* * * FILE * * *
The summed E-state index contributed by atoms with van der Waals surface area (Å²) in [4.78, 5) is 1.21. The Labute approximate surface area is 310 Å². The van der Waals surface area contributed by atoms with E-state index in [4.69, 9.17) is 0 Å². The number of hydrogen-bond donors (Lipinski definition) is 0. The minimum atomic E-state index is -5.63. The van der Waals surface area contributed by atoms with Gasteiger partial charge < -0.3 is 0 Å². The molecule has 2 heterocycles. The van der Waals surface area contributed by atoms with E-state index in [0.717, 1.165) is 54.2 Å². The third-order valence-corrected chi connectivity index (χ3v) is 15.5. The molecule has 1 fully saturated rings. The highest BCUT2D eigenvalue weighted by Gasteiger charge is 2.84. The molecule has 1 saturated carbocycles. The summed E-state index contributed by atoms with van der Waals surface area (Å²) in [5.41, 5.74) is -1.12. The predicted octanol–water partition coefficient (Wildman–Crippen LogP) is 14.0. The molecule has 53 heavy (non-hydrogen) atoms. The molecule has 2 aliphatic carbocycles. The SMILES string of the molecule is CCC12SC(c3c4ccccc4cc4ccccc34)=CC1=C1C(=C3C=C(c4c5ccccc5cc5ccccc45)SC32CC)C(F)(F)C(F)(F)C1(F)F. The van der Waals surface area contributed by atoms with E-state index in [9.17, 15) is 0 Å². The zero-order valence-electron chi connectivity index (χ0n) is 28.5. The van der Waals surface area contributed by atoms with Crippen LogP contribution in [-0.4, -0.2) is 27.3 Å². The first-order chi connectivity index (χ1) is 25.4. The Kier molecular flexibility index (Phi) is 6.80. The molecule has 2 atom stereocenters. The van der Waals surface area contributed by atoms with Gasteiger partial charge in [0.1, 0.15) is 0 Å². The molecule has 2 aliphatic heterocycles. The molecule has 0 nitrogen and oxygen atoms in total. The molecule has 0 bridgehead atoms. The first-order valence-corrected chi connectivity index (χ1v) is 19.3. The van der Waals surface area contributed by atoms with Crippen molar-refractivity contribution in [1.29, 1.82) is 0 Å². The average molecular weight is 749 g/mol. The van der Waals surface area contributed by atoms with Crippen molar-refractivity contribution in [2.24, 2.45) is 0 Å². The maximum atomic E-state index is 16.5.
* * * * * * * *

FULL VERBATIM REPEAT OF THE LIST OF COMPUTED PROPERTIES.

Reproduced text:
The summed E-state index contributed by atoms with van der Waals surface area (Å²) in [4.78, 5) is 1.21. The Labute approximate surface area is 310 Å². The van der Waals surface area contributed by atoms with E-state index in [4.69, 9.17) is 0 Å². The number of hydrogen-bond donors (Lipinski definition) is 0. The minimum atomic E-state index is -5.63. The van der Waals surface area contributed by atoms with Gasteiger partial charge < -0.3 is 0 Å². The molecule has 2 heterocycles. The van der Waals surface area contributed by atoms with E-state index in [0.717, 1.165) is 54.2 Å². The third-order valence-corrected chi connectivity index (χ3v) is 15.5. The molecule has 1 fully saturated rings. The highest BCUT2D eigenvalue weighted by Gasteiger charge is 2.84. The molecule has 1 saturated carbocycles. The summed E-state index contributed by atoms with van der Waals surface area (Å²) in [5.41, 5.74) is -1.12. The predicted octanol–water partition coefficient (Wildman–Crippen LogP) is 14.0. The molecule has 53 heavy (non-hydrogen) atoms. The molecule has 2 aliphatic carbocycles. The SMILES string of the molecule is CCC12SC(c3c4ccccc4cc4ccccc34)=CC1=C1C(=C3C=C(c4c5ccccc5cc5ccccc45)SC32CC)C(F)(F)C(F)(F)C1(F)F. The van der Waals surface area contributed by atoms with E-state index in [9.17, 15) is 0 Å². The zero-order valence-electron chi connectivity index (χ0n) is 28.5. The van der Waals surface area contributed by atoms with Crippen LogP contribution in [-0.4, -0.2) is 27.3 Å². The first-order chi connectivity index (χ1) is 25.4. The Kier molecular flexibility index (Phi) is 6.80. The molecule has 2 atom stereocenters. The van der Waals surface area contributed by atoms with Gasteiger partial charge in [0.1, 0.15) is 0 Å². The molecule has 2 aliphatic heterocycles. The molecule has 0 nitrogen and oxygen atoms in total. The molecule has 0 bridgehead atoms. The first-order valence-corrected chi connectivity index (χ1v) is 19.3. The van der Waals surface area contributed by atoms with Crippen molar-refractivity contribution in [1.29, 1.82) is 0 Å². The average molecular weight is 749 g/mol. The van der Waals surface area contributed by atoms with Crippen molar-refractivity contribution in [2.24, 2.45) is 0 Å². The maximum atomic E-state index is 16.5.